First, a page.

Not Loving Your Career Field? How to Transfer Your Skills to a New One


“What do you want to be when you grow up?”

You hear this question throughout childhood and adolescence. But somehow, you’re supposed to have it figured out by age 18 and know exactly what you want to do for the rest of your life before heading to college.

If you’re like me, though, picking a major and career wasn’t easy. I initially started with music, then changed to history, and ultimately got a degree in theater. For my master’s, I majored in something even more esoteric: performance studies.

I had dreams of working in arts education and eventually becoming a professor. But after getting my master’s degree, I realized academia wasn’t for me. As I decided to commit my life to arts education, I ended up moving to another city where jobs in my field were few and far between — and highly competitive.

I wondered, “What the hell am I going to do?”

I am now (happily) employed as a freelance writer, but it wasn’t without a lot of hard work and trial and error. As a student loan borrower, it does feel weird to not even be working in the field that I got into so much debt pursuing.

On the other hand, I’ve transferred my skills into this career and am much happier than I was working in any other field. Plus, I was able to pay off my debt even faster.

If you can’t find work in your field due to high competition, or you are stuck in a low-paying position because of your field, don’t worry – you’re not alone. According to CareerBuilder, one-third of college-educated employees aren’t working in fields related to their majors.

Fortunately, it is possible to transfer your skills to another career. Here’s how to make the switch.

Assess ALL of your skills

I always had dreams of being self-employed, but thought I was going to be working in nonprofits for life. However, once I found myself stuck in low-paying, unfulfilling work, I found a way to transfer my skills.

If you want to do the same, the first thing you need to do is create an inventory of all your skills. Lauren Milligan, Career Advancement Coach from ResuMAYDAY, said, “First, identify your transferrable skills from your ENTIRE catalog of skills. Go back a few years to assess all of your skills, not just the ones you used on your last (or current) job.”

Think of all the skills you picked up in school, through work, volunteering, or hobbies. Include both hard and soft skills; hard skills are things like knowing how to code or write effectively, whereas soft skills include things like being a good communicator or a team player.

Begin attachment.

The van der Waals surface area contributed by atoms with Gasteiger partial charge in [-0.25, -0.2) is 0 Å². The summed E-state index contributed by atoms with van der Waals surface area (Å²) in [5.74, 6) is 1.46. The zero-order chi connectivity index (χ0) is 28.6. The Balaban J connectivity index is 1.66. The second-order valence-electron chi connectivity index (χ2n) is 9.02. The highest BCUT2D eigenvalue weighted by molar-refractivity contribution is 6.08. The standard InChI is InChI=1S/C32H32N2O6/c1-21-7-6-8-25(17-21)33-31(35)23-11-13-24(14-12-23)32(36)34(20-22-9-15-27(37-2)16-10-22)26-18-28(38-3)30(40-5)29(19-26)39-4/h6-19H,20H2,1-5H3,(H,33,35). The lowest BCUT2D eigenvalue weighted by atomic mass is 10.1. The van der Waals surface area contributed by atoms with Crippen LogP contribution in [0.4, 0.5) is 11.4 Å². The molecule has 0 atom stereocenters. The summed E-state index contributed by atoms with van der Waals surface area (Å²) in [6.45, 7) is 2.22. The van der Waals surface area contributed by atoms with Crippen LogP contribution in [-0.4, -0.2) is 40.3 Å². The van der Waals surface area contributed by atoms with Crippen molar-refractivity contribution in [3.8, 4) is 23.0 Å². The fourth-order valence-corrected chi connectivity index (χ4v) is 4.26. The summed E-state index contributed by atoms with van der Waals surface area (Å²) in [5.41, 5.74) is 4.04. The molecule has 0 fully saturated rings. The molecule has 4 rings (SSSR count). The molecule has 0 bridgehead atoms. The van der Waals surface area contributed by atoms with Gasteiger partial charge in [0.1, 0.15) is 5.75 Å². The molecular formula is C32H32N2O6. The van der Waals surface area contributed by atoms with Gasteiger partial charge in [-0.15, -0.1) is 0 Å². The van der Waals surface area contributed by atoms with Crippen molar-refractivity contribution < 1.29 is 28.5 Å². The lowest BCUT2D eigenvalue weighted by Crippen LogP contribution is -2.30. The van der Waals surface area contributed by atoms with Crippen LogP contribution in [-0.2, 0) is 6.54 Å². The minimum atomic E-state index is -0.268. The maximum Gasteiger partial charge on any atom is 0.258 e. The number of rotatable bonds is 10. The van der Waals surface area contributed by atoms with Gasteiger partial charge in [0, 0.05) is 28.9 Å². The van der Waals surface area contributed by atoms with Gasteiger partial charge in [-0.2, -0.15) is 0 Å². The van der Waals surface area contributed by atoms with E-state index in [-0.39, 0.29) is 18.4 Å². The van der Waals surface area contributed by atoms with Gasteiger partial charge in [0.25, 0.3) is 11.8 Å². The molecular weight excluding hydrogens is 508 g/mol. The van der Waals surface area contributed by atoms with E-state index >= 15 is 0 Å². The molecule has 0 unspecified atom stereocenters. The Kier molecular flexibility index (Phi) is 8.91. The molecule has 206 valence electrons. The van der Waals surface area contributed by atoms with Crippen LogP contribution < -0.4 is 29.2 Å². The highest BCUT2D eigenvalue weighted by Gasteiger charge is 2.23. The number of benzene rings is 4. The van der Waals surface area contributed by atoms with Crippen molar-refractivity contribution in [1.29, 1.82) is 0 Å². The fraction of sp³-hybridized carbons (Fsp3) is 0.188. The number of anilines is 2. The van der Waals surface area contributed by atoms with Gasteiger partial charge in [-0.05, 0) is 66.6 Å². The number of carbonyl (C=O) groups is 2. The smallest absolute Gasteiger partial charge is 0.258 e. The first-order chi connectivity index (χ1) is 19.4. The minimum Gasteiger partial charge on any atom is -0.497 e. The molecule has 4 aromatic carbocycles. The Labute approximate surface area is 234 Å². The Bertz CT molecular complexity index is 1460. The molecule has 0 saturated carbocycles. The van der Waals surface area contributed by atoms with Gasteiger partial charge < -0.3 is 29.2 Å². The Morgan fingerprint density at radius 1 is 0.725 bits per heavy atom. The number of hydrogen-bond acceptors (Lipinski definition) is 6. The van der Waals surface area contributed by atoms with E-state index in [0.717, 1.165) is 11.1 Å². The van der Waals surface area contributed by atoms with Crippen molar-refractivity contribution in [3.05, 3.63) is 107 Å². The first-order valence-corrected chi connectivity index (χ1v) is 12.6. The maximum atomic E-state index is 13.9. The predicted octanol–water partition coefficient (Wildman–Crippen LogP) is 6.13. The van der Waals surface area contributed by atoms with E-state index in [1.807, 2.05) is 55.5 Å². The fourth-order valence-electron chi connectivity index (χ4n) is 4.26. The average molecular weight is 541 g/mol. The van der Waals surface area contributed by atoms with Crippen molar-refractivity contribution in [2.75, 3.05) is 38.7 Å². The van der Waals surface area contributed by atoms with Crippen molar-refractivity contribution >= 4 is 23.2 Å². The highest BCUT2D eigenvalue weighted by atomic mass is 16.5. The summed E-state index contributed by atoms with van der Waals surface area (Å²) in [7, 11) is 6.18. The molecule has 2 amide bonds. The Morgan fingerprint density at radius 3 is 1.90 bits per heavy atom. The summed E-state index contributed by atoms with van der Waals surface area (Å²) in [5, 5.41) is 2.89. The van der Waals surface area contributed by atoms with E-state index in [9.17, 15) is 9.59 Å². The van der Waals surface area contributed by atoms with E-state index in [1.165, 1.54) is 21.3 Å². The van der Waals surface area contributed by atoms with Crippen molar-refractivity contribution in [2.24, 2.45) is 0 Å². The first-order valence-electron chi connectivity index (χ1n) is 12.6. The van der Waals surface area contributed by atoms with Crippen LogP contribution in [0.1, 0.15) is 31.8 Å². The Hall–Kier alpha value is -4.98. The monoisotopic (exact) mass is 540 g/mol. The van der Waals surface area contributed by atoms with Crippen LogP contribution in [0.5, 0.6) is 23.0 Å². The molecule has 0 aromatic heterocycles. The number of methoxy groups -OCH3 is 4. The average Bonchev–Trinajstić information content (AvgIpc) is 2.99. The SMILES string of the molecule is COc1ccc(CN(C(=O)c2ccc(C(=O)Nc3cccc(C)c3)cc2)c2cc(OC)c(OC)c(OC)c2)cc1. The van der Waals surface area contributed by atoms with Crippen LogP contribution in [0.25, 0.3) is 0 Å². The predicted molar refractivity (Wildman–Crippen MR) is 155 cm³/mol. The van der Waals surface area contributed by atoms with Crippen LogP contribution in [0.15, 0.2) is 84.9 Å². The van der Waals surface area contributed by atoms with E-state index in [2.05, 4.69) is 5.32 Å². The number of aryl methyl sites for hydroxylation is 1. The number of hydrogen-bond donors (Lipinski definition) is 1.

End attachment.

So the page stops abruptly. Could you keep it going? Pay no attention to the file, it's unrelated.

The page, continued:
Typically, it’s easier for employers to teach hard skills rather than train someone to have soft skills. Create a comprehensive list of both and outline all the skills and abilities that you bring to the table.

Identify your desired industry

Once you’ve assessed all your transferable skills, including the hard and soft skills, identify what industry you want to work in. Consider what type of work you value and will challenge and propel you forward.

If you’re unsure, use websites like LinkedIn or Indeed to search job descriptions for applicable positions that might be of interest. When you find job descriptions that match your transferable skills and your values, narrow down which industries you want to target.

Next, tap your network for colleagues who might already be working in that field. Take them out for coffee, ask them good questions, and build genuine relationships.

When I first started out as a freelance writer, I emailed nearly 20 people who were already career professionals and asked for advice. Of course, you don’t just want to spam someone’s inbox and ask for tons of free advice, but if you keep it short and simple, people generally want to help.

You better (net)work

If you want to change your job field, your skills and experience are of utmost importance. But it’s not just about what you know, but who you know.

When you’re trying to break into a new field, it can feel like you’re the new kid on the block. To help make the process easier, make it a point to network with people in your desired field.

Go to industry events and conferences in your field. Meet with young professionals in your community. If you need to acquire new skills, take classes in your community or online. Networking with like-minded professionals is the best way to break into a new industry and make connections.

When it comes to who gets a job or not, sometimes a personal recommendation can make all the difference, so build up your network with people in the career field you want to help make the transition easier.

Sell results, not just your skills

Employers hire based on specific problems and needs. When you are looking to change career fields, don’t simply market your transferable skills – share the results you can deliver as well.

Think about all you have accomplished in previous jobs. What are the highlights? How did you make an impact? You want to be able to sell your story with specific details and numbers. For instance, “I increased sales 25 percent in the first year” or “I successfully managed a group of 10 part-time employees.”

Once you can confidently sell your results, it will be easier to change fields and get a job in another sector.

Final word

Switching careers and changing job fields can be tough, but it is possible. You’re not doomed to be in the same field forever. In today’s interconnected world, you can transfer your skills elsewhere and carve out a different career you actually love.

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